By Paul G. Tremblay

** **

**Like
a lot of kids, Tommy hated math. Tommy
really hated it. **

** **

**Evidence:
his D minus minus minus average in sixth grade math. He hated his pencil and clear plastic ruler that had inches and
things called ‘centimeters’ What the heck was a centimeter, anyway? Sounded like a nasty bug etched on both
sides. He hated his notebook, his
workbook with the stupid math-puzzles and math-games, and math textbook where
complex beasts like long division chewed the pages. Tommy hated his teacher and his classmates—they were too smart.**

** **

**So
being a bigger kid than most, he took out his frustrations on them with his
fists. **

** **

**Yup,
all of his problems were because of math. **

** **

**And
they were about to get much worse. **

** **

**On
the two and half mile walk home from school—possibly another reason, besides
math that is, why the kid was always a grump—Tommy cut through the park. A small wooded area with two well-manicured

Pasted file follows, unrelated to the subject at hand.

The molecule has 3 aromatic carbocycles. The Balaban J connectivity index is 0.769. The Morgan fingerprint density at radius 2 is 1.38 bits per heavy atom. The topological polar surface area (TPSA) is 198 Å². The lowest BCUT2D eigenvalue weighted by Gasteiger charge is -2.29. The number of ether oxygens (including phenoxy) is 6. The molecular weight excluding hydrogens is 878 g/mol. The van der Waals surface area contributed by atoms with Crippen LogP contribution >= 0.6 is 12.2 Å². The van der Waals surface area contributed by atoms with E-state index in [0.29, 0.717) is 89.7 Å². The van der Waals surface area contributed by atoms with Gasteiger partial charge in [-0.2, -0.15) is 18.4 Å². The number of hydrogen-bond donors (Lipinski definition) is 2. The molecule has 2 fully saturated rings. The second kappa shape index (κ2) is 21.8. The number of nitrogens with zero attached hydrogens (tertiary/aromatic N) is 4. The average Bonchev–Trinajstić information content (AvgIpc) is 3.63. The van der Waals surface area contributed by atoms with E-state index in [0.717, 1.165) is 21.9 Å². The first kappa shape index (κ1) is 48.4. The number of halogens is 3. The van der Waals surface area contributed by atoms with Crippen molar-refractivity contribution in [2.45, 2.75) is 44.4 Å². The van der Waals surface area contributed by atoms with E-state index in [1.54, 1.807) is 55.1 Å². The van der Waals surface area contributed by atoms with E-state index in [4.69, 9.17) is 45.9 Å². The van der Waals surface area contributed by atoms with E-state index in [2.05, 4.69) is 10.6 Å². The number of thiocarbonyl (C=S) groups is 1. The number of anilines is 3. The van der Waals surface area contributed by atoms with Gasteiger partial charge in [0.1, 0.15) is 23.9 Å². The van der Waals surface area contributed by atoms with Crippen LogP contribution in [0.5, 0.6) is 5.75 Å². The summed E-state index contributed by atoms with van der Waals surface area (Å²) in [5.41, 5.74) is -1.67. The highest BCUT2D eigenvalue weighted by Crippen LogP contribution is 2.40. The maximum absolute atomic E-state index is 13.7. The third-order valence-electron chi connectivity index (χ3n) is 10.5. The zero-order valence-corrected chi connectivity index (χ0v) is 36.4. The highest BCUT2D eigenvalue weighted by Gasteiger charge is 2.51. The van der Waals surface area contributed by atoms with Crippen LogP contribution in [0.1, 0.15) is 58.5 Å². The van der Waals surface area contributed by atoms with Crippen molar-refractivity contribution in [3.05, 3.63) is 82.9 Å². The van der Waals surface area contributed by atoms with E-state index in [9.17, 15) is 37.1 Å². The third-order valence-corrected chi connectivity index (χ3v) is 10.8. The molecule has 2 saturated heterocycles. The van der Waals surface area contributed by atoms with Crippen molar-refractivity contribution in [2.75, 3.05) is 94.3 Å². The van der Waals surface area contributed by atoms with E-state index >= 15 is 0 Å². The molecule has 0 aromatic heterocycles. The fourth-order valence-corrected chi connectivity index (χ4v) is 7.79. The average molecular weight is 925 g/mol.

paths that wound through the greenery.
Right smack in the middle of the park was a collection of black, metal
benches that looked like big dead spiders.
The benches were usually empty as most kids were too scared to sit on
them. **

** **

**But
today there sat a man. **

** **

**There
were quite a few things odd about this stranger. He didn’t look very big.
The man was probably only half a head taller than Tommy. And he sat slumped with his hands mashed
into pasty white cheeks. The man
dressed in black, the same black of the benches. Black pants and a billowy black overcoat and a black hat. Tommy
couldn’t remember the name for that type of hat, but his grandfather wore one
like it. **

** **

**No
matter, Tommy was more interested in the man’s glasses. Scratches filled the lenses; some up and
down, some horizontal, and some diagonal.
But the scratches looked almost fake.
They were too straight, as if someone drew them in with a ruler.**

** **

*Ug*,
he hated rulers!

** **

**And
equally as weird, each lens was shaped like a stop sign**

** **

**“My
glasses intrigue you, little boy, I know it’s true,” the man said.**

** **

**Tommy
nearly yelped with surprise. But it
wasn’t the man’s singsong voice that startled him. No. **

** **

**Tommy
had sat next to the man on the bench without realizing it!**